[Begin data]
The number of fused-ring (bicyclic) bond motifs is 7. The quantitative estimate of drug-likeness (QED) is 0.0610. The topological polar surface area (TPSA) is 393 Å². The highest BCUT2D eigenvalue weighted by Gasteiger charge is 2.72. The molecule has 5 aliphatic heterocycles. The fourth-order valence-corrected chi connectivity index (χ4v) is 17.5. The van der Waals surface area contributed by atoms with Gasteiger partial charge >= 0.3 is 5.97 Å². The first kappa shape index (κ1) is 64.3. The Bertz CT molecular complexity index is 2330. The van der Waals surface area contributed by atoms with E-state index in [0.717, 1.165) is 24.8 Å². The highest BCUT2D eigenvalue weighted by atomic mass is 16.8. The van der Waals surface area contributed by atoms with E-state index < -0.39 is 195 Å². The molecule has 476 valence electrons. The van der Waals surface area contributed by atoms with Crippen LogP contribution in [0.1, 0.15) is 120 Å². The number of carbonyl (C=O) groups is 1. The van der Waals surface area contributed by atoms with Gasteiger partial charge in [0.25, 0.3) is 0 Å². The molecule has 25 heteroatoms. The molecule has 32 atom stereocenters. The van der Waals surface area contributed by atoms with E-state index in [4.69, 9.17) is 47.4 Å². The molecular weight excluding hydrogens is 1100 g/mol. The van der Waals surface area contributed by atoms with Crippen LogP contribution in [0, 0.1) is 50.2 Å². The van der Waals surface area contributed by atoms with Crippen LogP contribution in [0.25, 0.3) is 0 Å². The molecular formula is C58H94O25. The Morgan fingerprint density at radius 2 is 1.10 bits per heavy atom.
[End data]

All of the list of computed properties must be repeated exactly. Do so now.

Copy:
The number of fused-ring (bicyclic) bond motifs is 7. The quantitative estimate of drug-likeness (QED) is 0.0610. The topological polar surface area (TPSA) is 393 Å². The highest BCUT2D eigenvalue weighted by Gasteiger charge is 2.72. The molecule has 5 aliphatic heterocycles. The fourth-order valence-corrected chi connectivity index (χ4v) is 17.5. The van der Waals surface area contributed by atoms with Gasteiger partial charge >= 0.3 is 5.97 Å². The first kappa shape index (κ1) is 64.3. The Bertz CT molecular complexity index is 2330. The van der Waals surface area contributed by atoms with E-state index in [0.717, 1.165) is 24.8 Å². The highest BCUT2D eigenvalue weighted by atomic mass is 16.8. The van der Waals surface area contributed by atoms with E-state index < -0.39 is 195 Å². The molecule has 476 valence electrons. The van der Waals surface area contributed by atoms with Crippen LogP contribution in [0.1, 0.15) is 120 Å². The number of carbonyl (C=O) groups is 1. The van der Waals surface area contributed by atoms with Gasteiger partial charge in [0.25, 0.3) is 0 Å². The molecule has 25 heteroatoms. The molecule has 32 atom stereocenters. The van der Waals surface area contributed by atoms with E-state index in [4.69, 9.17) is 47.4 Å². The molecular weight excluding hydrogens is 1100 g/mol. The van der Waals surface area contributed by atoms with Crippen LogP contribution in [0, 0.1) is 50.2 Å². The van der Waals surface area contributed by atoms with Crippen LogP contribution in [0.25, 0.3) is 0 Å². The molecular formula is C58H94O25. The Morgan fingerprint density at radius 2 is 1.10 bits per heavy atom.